Yes, from what I know of Tiger I can imagine him having a very similar reaction to C. Funnily enough we bumped into an old friend of mine at the theatre yesterday. Her two boys are at boarding school and it sounds like she has a very nice life. Then again, there I was enjoying a wonderful performance of The Importance of Being Earnest on a Wednesday afternoon, so I don’t think I have much to complain about. 🙂
Yeah! Well done for finding your unschooling groove! What a lovely, positive post – and your daughter looks so happy. Well done you!
Thanks, Lucy. I’ve been feeling a bit stopped with the blog lately, ironically because some of my science posts have taken on a life of their own. (One of them was in yesterday’s Canadian Huffington Post!). But I decided it was time to reclaim my little corner of the web and share what I feel inspired to talk about. So thank you for your encouragement, and for reminding me there are kindred spirits out there – I appreciate it. 🙂
I love the comment about giving up so much to go back to school. I’ve always vowed that we would give up homeschooling if we felt like we were missing out on opportunities. So far I feel like have more opportunities with homeschool.
It’s all about balance, isn’t it Carol? I really believe there is no one ‘right’ path for all. It’s just what works for each child, parent and family at any given moment.
Lovely post, Lucinda! Funnily enough, I think this is my favourite time so far. I love how excited they are for their future and how focused they are to get to where they want to go. It is such a privilege to be part of it all 🙂
Thanks, Claire! It just gets better and better, doesn’t it? Lucky us! 🙂
Your daughter sounds like a very grounded person, and I bet that with all she’s doing she is never bored! I love this post, and like Claire I find that the older my children get the more we all seem to enjoy the learning because it’s for joy and not just to cover basics any more. I’m sure you will too 🙂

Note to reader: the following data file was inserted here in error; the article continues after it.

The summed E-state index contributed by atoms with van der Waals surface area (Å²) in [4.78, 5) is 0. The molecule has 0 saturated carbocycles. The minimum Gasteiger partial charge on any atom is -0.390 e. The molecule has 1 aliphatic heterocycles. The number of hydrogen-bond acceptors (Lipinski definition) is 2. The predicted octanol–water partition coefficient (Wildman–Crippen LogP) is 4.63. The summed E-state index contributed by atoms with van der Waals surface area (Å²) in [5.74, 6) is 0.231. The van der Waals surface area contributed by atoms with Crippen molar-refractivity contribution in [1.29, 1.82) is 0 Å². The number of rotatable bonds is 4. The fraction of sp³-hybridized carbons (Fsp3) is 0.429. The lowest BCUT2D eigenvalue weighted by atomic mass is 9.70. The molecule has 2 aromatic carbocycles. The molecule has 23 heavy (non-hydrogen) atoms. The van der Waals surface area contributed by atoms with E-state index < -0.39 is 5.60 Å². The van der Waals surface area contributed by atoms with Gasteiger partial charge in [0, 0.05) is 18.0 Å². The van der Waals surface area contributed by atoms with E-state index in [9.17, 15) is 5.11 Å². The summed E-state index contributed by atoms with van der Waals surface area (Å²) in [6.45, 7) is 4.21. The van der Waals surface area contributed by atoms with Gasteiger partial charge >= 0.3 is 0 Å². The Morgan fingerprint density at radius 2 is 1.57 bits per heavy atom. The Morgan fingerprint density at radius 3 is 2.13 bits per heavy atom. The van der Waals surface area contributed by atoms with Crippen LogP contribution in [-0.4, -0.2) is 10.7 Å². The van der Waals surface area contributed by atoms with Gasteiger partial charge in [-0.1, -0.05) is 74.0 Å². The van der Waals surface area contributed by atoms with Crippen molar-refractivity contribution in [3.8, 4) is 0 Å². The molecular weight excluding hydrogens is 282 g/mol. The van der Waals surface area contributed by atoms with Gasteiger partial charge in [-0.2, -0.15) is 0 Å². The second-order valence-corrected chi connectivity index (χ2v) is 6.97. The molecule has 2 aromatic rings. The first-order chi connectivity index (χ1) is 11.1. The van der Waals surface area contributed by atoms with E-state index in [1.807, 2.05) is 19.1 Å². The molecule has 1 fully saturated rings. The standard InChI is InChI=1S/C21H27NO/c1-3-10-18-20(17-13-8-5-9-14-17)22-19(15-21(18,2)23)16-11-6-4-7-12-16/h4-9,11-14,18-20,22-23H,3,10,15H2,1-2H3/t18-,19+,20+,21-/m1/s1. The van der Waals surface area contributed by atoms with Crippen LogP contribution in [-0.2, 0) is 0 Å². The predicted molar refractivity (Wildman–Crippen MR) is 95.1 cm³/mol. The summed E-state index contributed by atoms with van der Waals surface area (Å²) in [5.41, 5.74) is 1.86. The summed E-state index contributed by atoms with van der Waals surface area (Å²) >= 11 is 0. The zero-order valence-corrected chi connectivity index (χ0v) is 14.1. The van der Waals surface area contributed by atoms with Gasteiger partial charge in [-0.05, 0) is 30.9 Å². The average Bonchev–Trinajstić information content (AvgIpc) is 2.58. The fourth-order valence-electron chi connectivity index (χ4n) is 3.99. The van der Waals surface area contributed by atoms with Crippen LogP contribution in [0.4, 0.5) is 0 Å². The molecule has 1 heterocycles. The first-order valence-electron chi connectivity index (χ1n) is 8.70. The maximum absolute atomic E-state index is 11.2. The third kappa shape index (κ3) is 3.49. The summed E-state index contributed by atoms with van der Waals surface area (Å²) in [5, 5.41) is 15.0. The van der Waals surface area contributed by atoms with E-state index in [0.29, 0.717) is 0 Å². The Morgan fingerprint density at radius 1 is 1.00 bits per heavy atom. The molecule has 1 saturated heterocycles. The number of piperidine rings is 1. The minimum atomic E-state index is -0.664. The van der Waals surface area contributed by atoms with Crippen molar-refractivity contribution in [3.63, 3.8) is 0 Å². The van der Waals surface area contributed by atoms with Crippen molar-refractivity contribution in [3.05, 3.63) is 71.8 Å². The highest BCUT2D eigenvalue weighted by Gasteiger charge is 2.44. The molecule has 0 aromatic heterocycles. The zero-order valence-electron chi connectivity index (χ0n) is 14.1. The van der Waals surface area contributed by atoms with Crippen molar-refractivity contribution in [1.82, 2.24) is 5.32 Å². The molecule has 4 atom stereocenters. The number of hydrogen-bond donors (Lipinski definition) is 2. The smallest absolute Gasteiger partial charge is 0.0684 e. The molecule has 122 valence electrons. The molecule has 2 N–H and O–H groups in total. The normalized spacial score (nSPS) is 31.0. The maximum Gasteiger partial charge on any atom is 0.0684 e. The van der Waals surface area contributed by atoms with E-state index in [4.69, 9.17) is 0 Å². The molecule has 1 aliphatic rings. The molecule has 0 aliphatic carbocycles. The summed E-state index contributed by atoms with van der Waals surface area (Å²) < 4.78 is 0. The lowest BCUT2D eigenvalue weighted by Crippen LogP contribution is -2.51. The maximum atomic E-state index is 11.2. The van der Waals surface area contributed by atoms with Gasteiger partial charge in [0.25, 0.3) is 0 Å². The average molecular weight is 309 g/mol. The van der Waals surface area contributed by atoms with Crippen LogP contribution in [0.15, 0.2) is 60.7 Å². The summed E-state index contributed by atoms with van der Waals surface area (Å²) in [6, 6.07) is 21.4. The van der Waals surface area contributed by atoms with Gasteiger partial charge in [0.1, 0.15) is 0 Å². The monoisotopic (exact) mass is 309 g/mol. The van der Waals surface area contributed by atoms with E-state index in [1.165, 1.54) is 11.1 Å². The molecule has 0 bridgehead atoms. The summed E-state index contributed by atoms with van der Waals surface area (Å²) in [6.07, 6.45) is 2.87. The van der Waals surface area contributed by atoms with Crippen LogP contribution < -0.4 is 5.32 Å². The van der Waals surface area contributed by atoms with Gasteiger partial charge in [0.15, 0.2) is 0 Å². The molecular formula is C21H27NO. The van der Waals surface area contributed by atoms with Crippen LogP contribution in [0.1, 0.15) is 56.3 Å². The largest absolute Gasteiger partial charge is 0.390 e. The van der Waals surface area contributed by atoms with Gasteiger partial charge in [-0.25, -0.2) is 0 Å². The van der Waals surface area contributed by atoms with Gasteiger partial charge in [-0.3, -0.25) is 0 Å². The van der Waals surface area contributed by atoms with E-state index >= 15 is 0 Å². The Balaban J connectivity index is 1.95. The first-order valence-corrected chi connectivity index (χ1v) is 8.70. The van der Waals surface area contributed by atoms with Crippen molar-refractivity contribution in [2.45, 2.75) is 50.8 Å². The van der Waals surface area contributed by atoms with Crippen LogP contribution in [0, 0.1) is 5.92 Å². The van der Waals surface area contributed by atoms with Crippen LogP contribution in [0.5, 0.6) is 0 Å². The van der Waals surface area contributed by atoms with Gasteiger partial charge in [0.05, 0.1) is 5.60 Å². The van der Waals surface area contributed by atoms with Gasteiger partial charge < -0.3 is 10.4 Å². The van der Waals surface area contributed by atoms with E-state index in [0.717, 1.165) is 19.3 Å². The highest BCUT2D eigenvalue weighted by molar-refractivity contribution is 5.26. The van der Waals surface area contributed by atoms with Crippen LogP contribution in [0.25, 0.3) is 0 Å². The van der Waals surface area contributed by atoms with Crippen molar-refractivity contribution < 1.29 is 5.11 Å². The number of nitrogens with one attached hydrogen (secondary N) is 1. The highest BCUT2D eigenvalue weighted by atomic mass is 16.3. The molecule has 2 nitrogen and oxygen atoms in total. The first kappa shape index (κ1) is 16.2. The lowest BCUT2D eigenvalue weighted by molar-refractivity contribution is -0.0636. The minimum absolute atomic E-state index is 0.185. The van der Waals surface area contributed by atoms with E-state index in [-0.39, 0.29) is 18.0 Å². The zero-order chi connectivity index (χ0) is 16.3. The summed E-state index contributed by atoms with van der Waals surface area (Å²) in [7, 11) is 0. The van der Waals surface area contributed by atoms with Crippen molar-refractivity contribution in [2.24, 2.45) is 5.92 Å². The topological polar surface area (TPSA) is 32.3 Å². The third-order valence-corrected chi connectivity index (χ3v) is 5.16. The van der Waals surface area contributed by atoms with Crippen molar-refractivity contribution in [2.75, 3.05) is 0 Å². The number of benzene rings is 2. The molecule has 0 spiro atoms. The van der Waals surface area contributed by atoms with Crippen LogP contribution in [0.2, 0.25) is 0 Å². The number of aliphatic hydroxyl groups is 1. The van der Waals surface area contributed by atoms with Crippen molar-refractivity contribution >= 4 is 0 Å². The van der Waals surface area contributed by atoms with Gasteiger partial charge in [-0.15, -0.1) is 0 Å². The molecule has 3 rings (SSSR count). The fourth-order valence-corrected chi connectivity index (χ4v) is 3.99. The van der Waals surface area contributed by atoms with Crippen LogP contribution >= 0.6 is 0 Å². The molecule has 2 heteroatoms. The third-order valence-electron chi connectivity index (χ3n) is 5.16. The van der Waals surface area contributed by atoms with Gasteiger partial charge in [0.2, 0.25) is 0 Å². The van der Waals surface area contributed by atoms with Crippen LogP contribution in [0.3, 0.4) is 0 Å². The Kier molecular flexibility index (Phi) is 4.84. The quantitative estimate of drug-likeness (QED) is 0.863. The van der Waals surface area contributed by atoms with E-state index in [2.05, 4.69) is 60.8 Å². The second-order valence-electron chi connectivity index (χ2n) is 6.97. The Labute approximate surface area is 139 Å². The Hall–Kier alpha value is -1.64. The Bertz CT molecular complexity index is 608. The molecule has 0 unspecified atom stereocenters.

You’re so right, Erin – I’m already enjoying being able to delve into subjects more deeply with them, and I bet that gets better and better. I’m also noticing how much I learn from them! 🙂
You snuck back to your blog while I wasn’t looking! I’ve only had limited access to the internet recently because of computer problems so the notification for this post must have slipped through without me seeing it. Never mind. Welcome back!
I saw the Huffington Post article. You are now famous!! It was great to see the elephant’s toothpaste included in the list of spectacular science experiments.
I’m so glad to hear C is happy at home and doesn’t want to go to school. You’d have less to write about and share with us if she disappeared off to boarding school! Also, more importantly, I imagine you’d miss her greatly.
Yes, life is very busy. There are so many interesting things to do, there’s no time for school! I remember one of my girls also saying something like that recently.
The photos of C are beautiful!
Hello Sue, How lovely to see you here! Thank you for your lovely comments. I was away for a while, wasn’t I? Thank you for not forgetting about me!
I do hope your computer issues are resolved soon. You’re doing a sterling job with your blog and podcasts. I’m sure I’m not the only one who’s very grateful to Sophie for lending you her computer so we don’t miss out while you are inconvenienced. 🙂